Taliban Terrorize Streets Of Kandahar

Kandahar is the power base from which the Taliban took over the country in the 1990's. And it remains the largest city in Afghanistan's south, where the insurgency has been the strongest.

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LINDA WERTHEIMER, host:

This is MORNING EDITION, from NPR News. I'm Linda Wertheimer.

STEVE INSKEEP, host:

And I'm Steve Inskeep.

We're going next to what may be the most important city in Afghanistan. Kandahar is the power base from which the Taliban took over the country in the 1990s. It remains the largest city in Afghanistan's south, where the insurgency has been the strongest.

Our colleague Renee Montagne is there.

Hi, Renee.

RENEE MONTAGNE, host:

Hey, Steve. How are you doing?

INSKEEP: Doing fine, thanks. And how is Kandahar doing since you were last there four years ago?

MONTAGNE: Kandahar, as you might not be surprised to hear, has gotten much worse since I was here in 2006. I mean, at that time, the insurgency had heated up, and there were suicide bombings aimed at convoys of international forces, mostly killed civilians then. That's all happening now, but its worse. And there's a new kind of violence on the street that you can see driving through the city.

We saw an Afghan National Army group of soldiers drag a truck driver from his cab we're not sure why. But they dragged him out and punch and kick him. Soon after that, we dropped off one of our Afghan colleagues and he got caught in the middle of a shootout. I'm talking right downtown, Afghan soldiers chasing a white van, guns blasting; and it left a little girl and a couple of other people wounded on the sidewalk.

So, you know, our colleague - who's Afghan but from Kabul - was pretty shaken up, and said, you know, to him, this place is like the Wild West.

INSKEEP: Pretty startling scenes, in a very large city, for Afghanistan. And what is daily life for people amid that violence like?

MONTAGNE: I put that question to a young man by the name of Abdul, who works for an international contractor doing a lot of rebuilding here in Kandahar. And here's how he described daily life.

ABDUL: Nowadays, we cannot even walk in the city, inside the city, freely. There are more threats. There's killing, kidnapping, shooting - everything.

MONTAGNE: So, hard enough to spend days in Kandahar, but as it turns out, Abdul goes home to nights in a town a few miles into the countryside of Arghandab. He lives there with his wife. He has three small children, an extended family he's supporting. And Arghandab is one of the places where fighting has been the fiercest, as NATO and Afghan forces - police, army - have gone on the offensive earlier this month against the Taliban.

But from Abdul's point of view, it's not only dangerous for him and his family, but also confusing.

ABDUL: It was like a week ago, border police came to Arghandab. They announced that Arghandab is now safe, there's no more Talibs. It's clear now. Arghandab is clear. And the second day, Talibs were searching vehicles on the main road.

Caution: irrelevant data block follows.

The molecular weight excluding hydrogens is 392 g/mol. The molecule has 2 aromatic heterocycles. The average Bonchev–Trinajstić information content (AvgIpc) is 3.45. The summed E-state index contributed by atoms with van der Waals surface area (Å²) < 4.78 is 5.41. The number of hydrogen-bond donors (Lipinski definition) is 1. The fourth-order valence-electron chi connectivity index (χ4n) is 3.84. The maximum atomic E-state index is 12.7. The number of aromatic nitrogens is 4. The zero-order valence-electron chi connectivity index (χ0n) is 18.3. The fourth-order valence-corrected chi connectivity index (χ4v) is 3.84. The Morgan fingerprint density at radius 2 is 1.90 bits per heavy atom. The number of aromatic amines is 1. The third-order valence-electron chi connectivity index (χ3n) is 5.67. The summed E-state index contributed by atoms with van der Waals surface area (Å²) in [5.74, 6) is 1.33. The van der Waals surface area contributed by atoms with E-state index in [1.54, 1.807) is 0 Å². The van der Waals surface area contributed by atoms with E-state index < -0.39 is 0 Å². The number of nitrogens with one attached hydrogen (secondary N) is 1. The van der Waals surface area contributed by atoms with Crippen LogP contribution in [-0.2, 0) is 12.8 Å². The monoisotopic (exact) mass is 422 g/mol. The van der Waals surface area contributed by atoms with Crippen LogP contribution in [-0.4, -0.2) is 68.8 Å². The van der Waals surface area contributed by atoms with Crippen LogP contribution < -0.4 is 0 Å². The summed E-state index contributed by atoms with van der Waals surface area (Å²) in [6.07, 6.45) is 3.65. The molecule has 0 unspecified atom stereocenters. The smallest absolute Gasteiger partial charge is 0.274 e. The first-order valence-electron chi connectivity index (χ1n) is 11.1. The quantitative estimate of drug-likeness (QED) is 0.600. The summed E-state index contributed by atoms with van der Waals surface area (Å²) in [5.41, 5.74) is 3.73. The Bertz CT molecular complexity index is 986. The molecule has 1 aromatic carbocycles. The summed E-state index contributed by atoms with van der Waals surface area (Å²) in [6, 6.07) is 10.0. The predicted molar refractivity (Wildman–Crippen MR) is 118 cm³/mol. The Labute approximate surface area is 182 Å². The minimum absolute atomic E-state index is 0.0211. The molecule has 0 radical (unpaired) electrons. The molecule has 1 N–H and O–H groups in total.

MONTAGNE: So the day after the border police come and announce that everything is fine, the next day they're on the road searching people's cars.

So if anybody did anything against the Taliban, in the meantime, they're in trouble.

ABDUL: Just yesterday - yesterday, one person, he just has a little bit of connection with the district government there in Arghandab. He was killed yesterday, shot on the main highway, on the main road, he was shot and killed yesterday.

INSKEEP: A man speaking to Renee Montagne on the streets of Kandahar.

And, Renee, given how dangerous it is there, how are you getting about and talking to people?

MONTAGNE: Steve, I'm wearing a burqa, like every woman who wants to go out in public here in Kandahar, and keeping myself as invisible as I possibly can. In fact, I was wearing a burqa when we ducked into a place where I could approach some other people - a truly odd addition to the main drag of Kandahar - a sleek coffee bar on the main square.

There, mostly young men are lounging on couches to the sound of steam from an espresso machine. They were chatting. There were plate glass walls that offered a view of the ancient dusty streets below.

And two of them, Mehmud Hassan and Mahmoud Toey(ph), were happy to talk about their future.

Mr. MEHMUD HASSAN: In shallah, I'm going to be a doctor.

Mr. MAHMOUD TOEY: Yeah, and I'm going to be a, in shallah, businessman.

MONTAGNE: Now, these guys, they were starched and clean shaven. Twenty-year-old classmates, as they described themselves, so they would have been children when the Taliban were the government here. So I asked them about that, the Taliban government.

Do you think that could happen again?

Mr. HASSAN: Yeah...

Mr. TOEY: Might be possible.

Mr. HASSAN: Yes, we want.

Unidentified Man #1: (Foreign language spoken)

Mr. TOEY: Taliban form of government was so good for us. So we want back their Taliban form of government, because in that we got justice and we had peace. Now we don't have peace. So that's why we want back these guys here; that we would want back Taliban's government.

Unidentified Man #2: (Foreign language spoken)

MONTAGNE: No one they said could bribe their way out of a being punished for a crime, like people can now. And shopkeepers left their doors open when they prayed and no one feared being robbed.

INSKEEP: MORNING EDITION's Renee Montagne, on the streets of Kandahar, Afghanistan. We'll be hearing more from her in the coming days.

Renee, thanks very much.

MONTAGNE: Take care, Steve.

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